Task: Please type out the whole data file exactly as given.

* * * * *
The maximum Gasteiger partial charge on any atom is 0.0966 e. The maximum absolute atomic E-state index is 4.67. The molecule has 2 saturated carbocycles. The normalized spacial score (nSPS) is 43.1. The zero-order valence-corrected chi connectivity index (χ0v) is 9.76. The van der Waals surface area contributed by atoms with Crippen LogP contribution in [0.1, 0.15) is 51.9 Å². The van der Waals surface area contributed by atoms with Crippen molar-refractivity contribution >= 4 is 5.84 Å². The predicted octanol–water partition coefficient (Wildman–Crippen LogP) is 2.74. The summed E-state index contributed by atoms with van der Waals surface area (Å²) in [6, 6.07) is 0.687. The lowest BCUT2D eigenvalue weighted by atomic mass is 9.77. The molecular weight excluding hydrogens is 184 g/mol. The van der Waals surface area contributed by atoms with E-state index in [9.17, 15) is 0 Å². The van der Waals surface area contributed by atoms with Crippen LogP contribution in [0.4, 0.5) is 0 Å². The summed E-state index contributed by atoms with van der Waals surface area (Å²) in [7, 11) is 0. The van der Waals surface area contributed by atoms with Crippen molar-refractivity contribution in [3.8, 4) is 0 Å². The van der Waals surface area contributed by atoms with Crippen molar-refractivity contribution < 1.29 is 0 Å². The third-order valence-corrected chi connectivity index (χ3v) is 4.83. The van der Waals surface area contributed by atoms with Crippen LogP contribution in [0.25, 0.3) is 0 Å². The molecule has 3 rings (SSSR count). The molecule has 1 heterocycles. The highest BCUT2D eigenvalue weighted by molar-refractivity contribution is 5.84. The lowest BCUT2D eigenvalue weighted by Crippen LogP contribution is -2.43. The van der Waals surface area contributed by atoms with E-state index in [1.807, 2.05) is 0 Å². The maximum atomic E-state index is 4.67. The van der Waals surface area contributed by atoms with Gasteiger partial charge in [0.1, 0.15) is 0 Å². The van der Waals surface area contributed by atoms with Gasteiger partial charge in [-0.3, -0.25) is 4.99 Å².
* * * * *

The maximum Gasteiger partial charge on any atom is 0.0966 e. The maximum absolute atomic E-state index is 4.67. The molecule has 2 saturated carbocycles. The normalized spacial score (nSPS) is 43.1. The zero-order valence-corrected chi connectivity index (χ0v) is 9.76. The van der Waals surface area contributed by atoms with Crippen LogP contribution in [0.1, 0.15) is 51.9 Å². The van der Waals surface area contributed by atoms with Crippen molar-refractivity contribution >= 4 is 5.84 Å². The predicted octanol–water partition coefficient (Wildman–Crippen LogP) is 2.74. The summed E-state index contributed by atoms with van der Waals surface area (Å²) in [6, 6.07) is 0.687. The lowest BCUT2D eigenvalue weighted by atomic mass is 9.77. The molecular weight excluding hydrogens is 184 g/mol. The van der Waals surface area contributed by atoms with E-state index in [9.17, 15) is 0 Å². The van der Waals surface area contributed by atoms with Crippen LogP contribution in [0.4, 0.5) is 0 Å². The summed E-state index contributed by atoms with van der Waals surface area (Å²) in [7, 11) is 0. The van der Waals surface area contributed by atoms with Crippen molar-refractivity contribution in [3.8, 4) is 0 Å². The van der Waals surface area contributed by atoms with Crippen molar-refractivity contribution < 1.29 is 0 Å². The third-order valence-corrected chi connectivity index (χ3v) is 4.83. The van der Waals surface area contributed by atoms with Crippen LogP contribution in [0.25, 0.3) is 0 Å². The molecule has 3 rings (SSSR count). The molecule has 1 heterocycles. The highest BCUT2D eigenvalue weighted by molar-refractivity contribution is 5.84. The lowest BCUT2D eigenvalue weighted by Crippen LogP contribution is -2.43. The van der Waals surface area contributed by atoms with E-state index in [1.807, 2.05) is 0 Å². The maximum atomic E-state index is 4.67. The van der Waals surface area contributed by atoms with Gasteiger partial charge in [0.1, 0.15) is 0 Å². The van der Waals surface area contributed by atoms with Gasteiger partial charge in [-0.3, -0.25) is 4.99 Å².